Ace Combat: Assault Horizon gets a sneak peek

Turning exploding aircraft into something downright pornographic

The Ace Combat series has never been interested in simulation levels of realism, but the latest version, dubbed Assault Horizon, has taken things even more into the arcade realm. Is it a dumbed-down attempt to snatch casual players? We don’t think so, at least based on the brief glimpse of gameplay we got recently. The newest Ace Combat goes for the standard near-future setting, this time in 2015 Africa, where the hero, William Bishop (there’s a hero’s name if we’ve ever heard one), must attempt to seek out and destroy some new-fangled weapon of mass destruction. You’ll get to play as other characters as well, but how important is the plot, really? What we want to know about is the flying.

Assault Horizon introduces a new play mechanic that is the core of the dogfighting, so the change to gameplay is considerable. A common complaint about previous Ace Combat games was that a lot of the time you were shooting heat-seeking missiles at distant, tiny silhouettes of planes. Assault Horizon has addressed this issue by bringing in what it calls Close Range Assault, or CRA. Once you are tailing a bogey, keeping them within your reticle for a few seconds allows you to activate CRA with a tap of both shoulder buttons. This locks you into a close chase where you’re always right on your enemy’s tail. This allows for more exciting chases, lets you get to appreciate the detailed aircraft designs, and also brings the machine guns into the forefront, which helps mix things up from the repetitive nature of “lock, fire missile, find new enemy.”

Above: Here we see the CRA in action, although it often takes place at even closer ranges than this

Firing away with cannons at a plane at close range causes hunks of metal to peel off the fuselage and for smoldering plane parts to hurtle past your own plane and right into the camera. The camera itself is so close to your craft that it reminds us of the over-the-shoulder cam now popular in third-person shooters. Indeed, we saw moments when the player’s jet obscured most of the screen for a second or two. It’s possible that this could become annoying, but it’s hard to say until we get to play it. Visually, it was striking and made the chase feel like something out of a movie. Indeed, this movie-like approach extends to the kills, where every time you take down a bogey using CRA, you get a quick cinematic showing their wreckage ripping apart and spraying pretty blossoms of fire, smoke, and debris. It lasts only a couple of seconds, so it doesn’t interrupt the pacing of the combat. For a final nifty touch, often you fly right through the defeated bogey’s fireball as player control resumes.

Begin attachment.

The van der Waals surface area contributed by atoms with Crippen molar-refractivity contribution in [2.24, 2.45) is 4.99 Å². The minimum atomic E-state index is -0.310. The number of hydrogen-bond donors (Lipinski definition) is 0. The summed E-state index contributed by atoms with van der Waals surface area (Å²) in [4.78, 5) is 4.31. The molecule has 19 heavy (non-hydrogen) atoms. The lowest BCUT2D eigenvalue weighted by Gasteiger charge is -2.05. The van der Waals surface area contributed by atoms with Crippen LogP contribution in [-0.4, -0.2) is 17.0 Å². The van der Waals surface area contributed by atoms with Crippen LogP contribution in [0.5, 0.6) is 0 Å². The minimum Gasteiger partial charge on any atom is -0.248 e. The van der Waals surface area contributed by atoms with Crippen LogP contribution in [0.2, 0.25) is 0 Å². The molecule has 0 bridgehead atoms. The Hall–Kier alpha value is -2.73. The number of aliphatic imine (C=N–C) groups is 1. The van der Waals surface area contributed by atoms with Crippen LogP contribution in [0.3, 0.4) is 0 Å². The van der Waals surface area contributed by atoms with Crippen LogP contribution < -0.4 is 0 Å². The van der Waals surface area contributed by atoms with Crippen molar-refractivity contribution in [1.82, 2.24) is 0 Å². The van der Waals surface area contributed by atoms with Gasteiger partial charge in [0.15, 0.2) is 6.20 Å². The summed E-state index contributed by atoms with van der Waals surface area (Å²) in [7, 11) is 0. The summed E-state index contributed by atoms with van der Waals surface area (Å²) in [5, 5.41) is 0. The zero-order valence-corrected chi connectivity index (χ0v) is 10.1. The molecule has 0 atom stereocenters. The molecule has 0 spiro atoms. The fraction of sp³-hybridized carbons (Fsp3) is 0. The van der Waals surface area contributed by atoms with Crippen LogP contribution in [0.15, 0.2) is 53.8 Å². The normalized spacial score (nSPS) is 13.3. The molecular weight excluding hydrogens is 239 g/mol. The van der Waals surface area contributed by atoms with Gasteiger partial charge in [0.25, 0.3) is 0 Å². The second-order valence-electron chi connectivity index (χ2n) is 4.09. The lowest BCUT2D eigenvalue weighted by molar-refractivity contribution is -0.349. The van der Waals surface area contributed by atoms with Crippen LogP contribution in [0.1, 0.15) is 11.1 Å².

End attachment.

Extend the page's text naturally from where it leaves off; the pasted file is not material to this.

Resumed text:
Above: Kind of like scraping the burnt parts off of too-toasted... uh... toast

It’s possible for enemies to get on your tail as well, of course, but Assault Horizon provides you with an escape route that isn’t realistic, but sure looks fun. You have to time it just right, but you perform a counter maneuver where you do a super-quick loop and end up right on your opponent’s tail. We’re not sure if performing this move is required to pull off the finisher attack we saw, but what followed was a camera switch to the underbelly of the player’s plane, where a hatch opened to reveal a rack of four missiles, which then all fired off at once, each one streaking to a different enemy, and in a symphony of carnage all four missiles struck home simultaneously. A nice reward for getting the jump on your opponent.

Above: It's like plane-belly porn

That’s all we really saw of the game so far, but we must say it looks promising. It’s possible diehard Ace Combat fans will take issue with the new approach, but it certainly made us want to get our hands on it so we could see how the CRA plays out. Assault Horizon is set for a late 2011 release on PS3 and Xbox 360.

Feb 4, 2011


My new approach to play all games on Hard mode straight off the bat has proven satisfying. Sure there is some frustration, but I've decided it's the lesser of two evils when weighed against the boredom of easiness that Normal difficulty has become in the era of casual gaming.
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